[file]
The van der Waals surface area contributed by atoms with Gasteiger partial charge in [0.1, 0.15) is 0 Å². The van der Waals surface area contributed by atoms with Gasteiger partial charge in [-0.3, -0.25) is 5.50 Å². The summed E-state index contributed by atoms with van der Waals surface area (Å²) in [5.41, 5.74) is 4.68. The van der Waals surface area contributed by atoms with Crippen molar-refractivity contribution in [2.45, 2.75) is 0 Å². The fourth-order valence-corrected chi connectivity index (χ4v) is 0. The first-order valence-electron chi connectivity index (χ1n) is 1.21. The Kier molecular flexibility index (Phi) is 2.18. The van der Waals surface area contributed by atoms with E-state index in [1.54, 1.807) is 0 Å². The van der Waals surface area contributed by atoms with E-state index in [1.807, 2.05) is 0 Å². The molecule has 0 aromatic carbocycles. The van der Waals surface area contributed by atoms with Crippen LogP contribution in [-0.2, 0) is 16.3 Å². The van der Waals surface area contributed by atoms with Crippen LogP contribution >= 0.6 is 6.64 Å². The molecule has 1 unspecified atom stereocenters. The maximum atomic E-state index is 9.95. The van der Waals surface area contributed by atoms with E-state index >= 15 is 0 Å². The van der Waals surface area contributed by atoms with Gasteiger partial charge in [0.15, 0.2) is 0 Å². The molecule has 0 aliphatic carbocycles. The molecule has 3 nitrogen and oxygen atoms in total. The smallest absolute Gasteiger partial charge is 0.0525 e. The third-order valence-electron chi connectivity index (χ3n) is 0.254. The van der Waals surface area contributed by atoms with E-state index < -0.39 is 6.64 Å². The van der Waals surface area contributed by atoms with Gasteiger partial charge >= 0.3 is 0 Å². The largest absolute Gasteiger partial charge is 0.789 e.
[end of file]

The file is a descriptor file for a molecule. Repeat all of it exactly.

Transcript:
The van der Waals surface area contributed by atoms with Gasteiger partial charge in [0.1, 0.15) is 0 Å². The van der Waals surface area contributed by atoms with Gasteiger partial charge in [-0.3, -0.25) is 5.50 Å². The summed E-state index contributed by atoms with van der Waals surface area (Å²) in [5.41, 5.74) is 4.68. The van der Waals surface area contributed by atoms with Crippen molar-refractivity contribution in [2.45, 2.75) is 0 Å². The fourth-order valence-corrected chi connectivity index (χ4v) is 0. The first-order valence-electron chi connectivity index (χ1n) is 1.21. The Kier molecular flexibility index (Phi) is 2.18. The van der Waals surface area contributed by atoms with E-state index in [1.54, 1.807) is 0 Å². The van der Waals surface area contributed by atoms with E-state index in [1.807, 2.05) is 0 Å². The molecule has 0 aromatic carbocycles. The van der Waals surface area contributed by atoms with Crippen LogP contribution in [-0.2, 0) is 16.3 Å². The van der Waals surface area contributed by atoms with Crippen LogP contribution >= 0.6 is 6.64 Å². The molecule has 1 unspecified atom stereocenters. The maximum atomic E-state index is 9.95. The van der Waals surface area contributed by atoms with E-state index >= 15 is 0 Å². The van der Waals surface area contributed by atoms with Gasteiger partial charge in [0.15, 0.2) is 0 Å². The molecule has 0 aliphatic carbocycles. The molecule has 3 nitrogen and oxygen atoms in total. The smallest absolute Gasteiger partial charge is 0.0525 e. The third-order valence-electron chi connectivity index (χ3n) is 0.254. The van der Waals surface area contributed by atoms with E-state index < -0.39 is 6.64 Å². The van der Waals surface area contributed by atoms with Gasteiger partial charge >= 0.3 is 0 Å². The largest absolute Gasteiger partial charge is 0.789 e.